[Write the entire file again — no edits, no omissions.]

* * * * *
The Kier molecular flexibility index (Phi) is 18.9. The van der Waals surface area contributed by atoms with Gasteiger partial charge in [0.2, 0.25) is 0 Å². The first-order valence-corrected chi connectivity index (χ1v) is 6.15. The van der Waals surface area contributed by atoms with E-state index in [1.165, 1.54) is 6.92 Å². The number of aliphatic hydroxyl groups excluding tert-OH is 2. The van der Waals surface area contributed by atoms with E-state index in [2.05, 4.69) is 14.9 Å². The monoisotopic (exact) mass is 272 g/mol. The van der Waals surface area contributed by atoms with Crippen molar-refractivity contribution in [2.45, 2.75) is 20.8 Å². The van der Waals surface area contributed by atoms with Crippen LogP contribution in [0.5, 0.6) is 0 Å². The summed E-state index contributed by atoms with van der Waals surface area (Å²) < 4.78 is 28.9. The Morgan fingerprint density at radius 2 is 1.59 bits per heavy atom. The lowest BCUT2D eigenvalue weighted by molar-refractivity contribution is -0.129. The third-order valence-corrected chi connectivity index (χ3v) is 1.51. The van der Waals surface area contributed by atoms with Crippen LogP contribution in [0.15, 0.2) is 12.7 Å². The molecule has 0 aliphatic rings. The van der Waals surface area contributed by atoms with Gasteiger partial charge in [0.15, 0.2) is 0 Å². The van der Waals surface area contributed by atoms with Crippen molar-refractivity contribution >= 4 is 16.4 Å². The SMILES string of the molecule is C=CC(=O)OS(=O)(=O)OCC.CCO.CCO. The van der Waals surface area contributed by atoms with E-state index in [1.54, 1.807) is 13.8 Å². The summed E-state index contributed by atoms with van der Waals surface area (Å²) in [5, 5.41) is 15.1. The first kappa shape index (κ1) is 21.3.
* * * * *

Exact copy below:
The Kier molecular flexibility index (Phi) is 18.9. The van der Waals surface area contributed by atoms with Gasteiger partial charge in [0.2, 0.25) is 0 Å². The first-order valence-corrected chi connectivity index (χ1v) is 6.15. The van der Waals surface area contributed by atoms with E-state index in [1.165, 1.54) is 6.92 Å². The number of aliphatic hydroxyl groups excluding tert-OH is 2. The van der Waals surface area contributed by atoms with E-state index in [2.05, 4.69) is 14.9 Å². The monoisotopic (exact) mass is 272 g/mol. The van der Waals surface area contributed by atoms with Crippen molar-refractivity contribution in [2.45, 2.75) is 20.8 Å². The van der Waals surface area contributed by atoms with Crippen LogP contribution in [0.5, 0.6) is 0 Å². The summed E-state index contributed by atoms with van der Waals surface area (Å²) < 4.78 is 28.9. The Morgan fingerprint density at radius 2 is 1.59 bits per heavy atom. The lowest BCUT2D eigenvalue weighted by molar-refractivity contribution is -0.129. The third-order valence-corrected chi connectivity index (χ3v) is 1.51. The van der Waals surface area contributed by atoms with Crippen LogP contribution in [0.15, 0.2) is 12.7 Å². The molecule has 0 aliphatic rings. The van der Waals surface area contributed by atoms with Gasteiger partial charge in [0.15, 0.2) is 0 Å². The van der Waals surface area contributed by atoms with Crippen molar-refractivity contribution >= 4 is 16.4 Å². The SMILES string of the molecule is C=CC(=O)OS(=O)(=O)OCC.CCO.CCO. The van der Waals surface area contributed by atoms with E-state index in [1.54, 1.807) is 13.8 Å². The summed E-state index contributed by atoms with van der Waals surface area (Å²) in [5, 5.41) is 15.1. The first kappa shape index (κ1) is 21.3.